But as you know, the government’s listening: they’re trying to implement the idea. The Ministry’s been so bombarded with questions over this that ICS has been conducting workshops on LGBT issues for them. And wow, the Minister of Law’s even declared: “Whether same-sex marriage is recognised or not, in my opinion, we should not create social discrimination against homosexuals and their community.”

ICS has also been doing community workshops, bringing in bloggers, influencers, PFLAG and straight allies, organizing flashmobs, staging campaigns that show LGBT people as contributors to society. And guess what? Roughly 70% of people say they’re okay with the idea of marriage! Guess that’s one good thing about Communism: it’s kept the fundies at bay.

This is the oldest story here, Douglas says: we’ve heard rumblings of gay marriage in Taiwan since 2003, and the legal machine seems to be in motion again. Our presenter, Chih-Chieh Chien, leads an org devoted to this very issue: she’s Secretary-General of the Taiwan Alliance to Promote Civil Partnership Rights (TAPCPR).

Chih-Chieh: Traditionally, heterosexual marriage is the only way we can imagine the family. But every year, marriage rates are falling in Taiwan, and nuclear families are now less than 50%.

They’ve been doing surveys on cohabitation, revealing that more than half of their respondents have cohabited without marriage – top periods spent together were 23 years for lesbians, 15 for gay men and 11 for heterosexual people.

But the crazy – even scary – thing is, TAPCPR’s been waiting around long enough that they’re no longer satisfied with just the idea of a marriage law. They want something more revolutionary: a completely gender-neutral marriage code, for starters, so that even hetero couples can escape the cultural expectations of husbands and wives in Confucian society.

Furthermore, they want:

1. Civil partnership for both gay and straight couples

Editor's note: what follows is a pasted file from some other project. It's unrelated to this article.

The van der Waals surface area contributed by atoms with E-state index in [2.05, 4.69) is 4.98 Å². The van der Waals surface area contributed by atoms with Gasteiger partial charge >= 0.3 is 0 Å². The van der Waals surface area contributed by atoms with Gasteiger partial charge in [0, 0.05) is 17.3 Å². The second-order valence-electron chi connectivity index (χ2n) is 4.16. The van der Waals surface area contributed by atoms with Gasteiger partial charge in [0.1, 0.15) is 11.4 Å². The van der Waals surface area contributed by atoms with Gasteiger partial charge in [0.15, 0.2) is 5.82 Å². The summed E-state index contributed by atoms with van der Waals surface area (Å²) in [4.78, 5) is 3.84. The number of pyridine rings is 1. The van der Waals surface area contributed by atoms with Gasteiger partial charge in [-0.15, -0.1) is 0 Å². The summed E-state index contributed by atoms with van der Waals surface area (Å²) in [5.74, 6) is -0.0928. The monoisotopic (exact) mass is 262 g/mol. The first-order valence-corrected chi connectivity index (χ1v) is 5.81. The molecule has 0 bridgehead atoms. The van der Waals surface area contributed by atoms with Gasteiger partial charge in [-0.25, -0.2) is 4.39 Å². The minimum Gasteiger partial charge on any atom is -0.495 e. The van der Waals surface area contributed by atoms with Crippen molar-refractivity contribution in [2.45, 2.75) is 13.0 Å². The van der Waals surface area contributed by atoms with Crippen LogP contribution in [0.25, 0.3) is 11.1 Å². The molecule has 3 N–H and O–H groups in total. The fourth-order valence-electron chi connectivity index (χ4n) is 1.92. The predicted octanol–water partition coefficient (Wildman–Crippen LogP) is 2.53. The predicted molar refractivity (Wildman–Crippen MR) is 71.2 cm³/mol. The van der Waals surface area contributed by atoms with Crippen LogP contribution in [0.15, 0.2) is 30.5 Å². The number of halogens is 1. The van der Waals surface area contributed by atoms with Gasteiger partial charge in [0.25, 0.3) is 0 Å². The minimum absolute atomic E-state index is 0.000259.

This would provide more space and reedom to negotiate the roles of raising children and how the conventions of sexual loyalty (there’s an adultery law in the current marriage code).

2. Non-fault divorce
They don’t have this in Taiwan yet. You can only end a marriage when it’s someone’s fault: not because you’ve stopped loving each other. Chih-Chieh claims that as a result, people don’t know how to separate peacefully.

3. Chosen family
Some kind of recognition for the diverse families that exist in realities, which aren’t necessarily made up of two romantically involved persons: some include non-sexual companions, some platonic partners, some multiple sexual partners. (This is the really scary suggestion to many people, including activists in the room – shades of the exploitative polygamy in Zhang Yimou’s Raise the Red Lantern, the Macau delegate said.)

Douglas: This is terribly bold to try to do so much. By comparison, extending marriage in Canada seems terribly unexciting.

And the rest of Asia? Lok from India was pleading for some kind of conjectural schedule for marriage rights elsewhere; Reverend CJ from the Philippines lamented that some LGBT Catholics may fight for lots of human rights causes but baulk at the issue of marriage, just because they feel their religion forbids it.

And of course, in Singapore, we’re still stuck with our antique sodomy law. How dare we call ourselves modern, when all the rest of the world is passing us by?

1 comment:

  1. In Japan we are actively doing lobbying to get same sex marriage here as well. We are surprisingly making good progress. For updates please join: